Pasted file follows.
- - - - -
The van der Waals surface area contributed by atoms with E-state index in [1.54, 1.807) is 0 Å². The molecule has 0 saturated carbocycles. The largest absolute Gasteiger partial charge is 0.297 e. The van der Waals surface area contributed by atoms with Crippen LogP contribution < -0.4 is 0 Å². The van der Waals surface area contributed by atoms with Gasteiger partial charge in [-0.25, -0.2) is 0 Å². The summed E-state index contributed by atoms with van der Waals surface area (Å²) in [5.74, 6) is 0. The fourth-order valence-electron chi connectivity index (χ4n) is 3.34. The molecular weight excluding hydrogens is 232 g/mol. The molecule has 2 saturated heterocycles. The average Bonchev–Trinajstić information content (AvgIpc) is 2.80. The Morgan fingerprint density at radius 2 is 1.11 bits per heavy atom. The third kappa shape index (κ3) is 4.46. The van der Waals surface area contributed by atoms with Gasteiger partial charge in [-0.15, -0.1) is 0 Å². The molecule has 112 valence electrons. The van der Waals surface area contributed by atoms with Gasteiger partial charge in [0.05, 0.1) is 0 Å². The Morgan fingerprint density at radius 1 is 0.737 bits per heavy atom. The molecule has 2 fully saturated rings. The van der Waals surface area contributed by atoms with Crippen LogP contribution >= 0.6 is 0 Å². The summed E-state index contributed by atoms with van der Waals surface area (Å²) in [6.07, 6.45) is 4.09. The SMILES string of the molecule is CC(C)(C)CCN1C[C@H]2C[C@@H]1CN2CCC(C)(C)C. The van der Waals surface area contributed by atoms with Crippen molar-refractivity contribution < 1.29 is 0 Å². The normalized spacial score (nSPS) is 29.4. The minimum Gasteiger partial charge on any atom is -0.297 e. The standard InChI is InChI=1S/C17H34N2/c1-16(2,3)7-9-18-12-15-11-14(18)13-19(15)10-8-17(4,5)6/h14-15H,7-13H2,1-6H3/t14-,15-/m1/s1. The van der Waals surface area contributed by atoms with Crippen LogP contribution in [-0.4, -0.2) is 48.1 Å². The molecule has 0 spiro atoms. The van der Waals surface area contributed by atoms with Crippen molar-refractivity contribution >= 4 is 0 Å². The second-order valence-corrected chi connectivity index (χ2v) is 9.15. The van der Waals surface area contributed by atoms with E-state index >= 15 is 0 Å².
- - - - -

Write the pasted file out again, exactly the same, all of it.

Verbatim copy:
The van der Waals surface area contributed by atoms with E-state index in [1.54, 1.807) is 0 Å². The molecule has 0 saturated carbocycles. The largest absolute Gasteiger partial charge is 0.297 e. The van der Waals surface area contributed by atoms with Crippen LogP contribution < -0.4 is 0 Å². The van der Waals surface area contributed by atoms with Gasteiger partial charge in [-0.25, -0.2) is 0 Å². The summed E-state index contributed by atoms with van der Waals surface area (Å²) in [5.74, 6) is 0. The fourth-order valence-electron chi connectivity index (χ4n) is 3.34. The molecular weight excluding hydrogens is 232 g/mol. The molecule has 2 saturated heterocycles. The average Bonchev–Trinajstić information content (AvgIpc) is 2.80. The Morgan fingerprint density at radius 2 is 1.11 bits per heavy atom. The third kappa shape index (κ3) is 4.46. The van der Waals surface area contributed by atoms with Gasteiger partial charge in [-0.15, -0.1) is 0 Å². The molecule has 112 valence electrons. The van der Waals surface area contributed by atoms with Gasteiger partial charge in [0.05, 0.1) is 0 Å². The Morgan fingerprint density at radius 1 is 0.737 bits per heavy atom. The molecule has 2 fully saturated rings. The van der Waals surface area contributed by atoms with Crippen LogP contribution >= 0.6 is 0 Å². The summed E-state index contributed by atoms with van der Waals surface area (Å²) in [6.07, 6.45) is 4.09. The SMILES string of the molecule is CC(C)(C)CCN1C[C@H]2C[C@@H]1CN2CCC(C)(C)C. The van der Waals surface area contributed by atoms with Crippen molar-refractivity contribution < 1.29 is 0 Å². The normalized spacial score (nSPS) is 29.4. The minimum Gasteiger partial charge on any atom is -0.297 e. The standard InChI is InChI=1S/C17H34N2/c1-16(2,3)7-9-18-12-15-11-14(18)13-19(15)10-8-17(4,5)6/h14-15H,7-13H2,1-6H3/t14-,15-/m1/s1. The van der Waals surface area contributed by atoms with Crippen LogP contribution in [-0.4, -0.2) is 48.1 Å². The molecule has 0 spiro atoms. The van der Waals surface area contributed by atoms with Crippen molar-refractivity contribution >= 4 is 0 Å². The second-order valence-corrected chi connectivity index (χ2v) is 9.15. The van der Waals surface area contributed by atoms with E-state index >= 15 is 0 Å².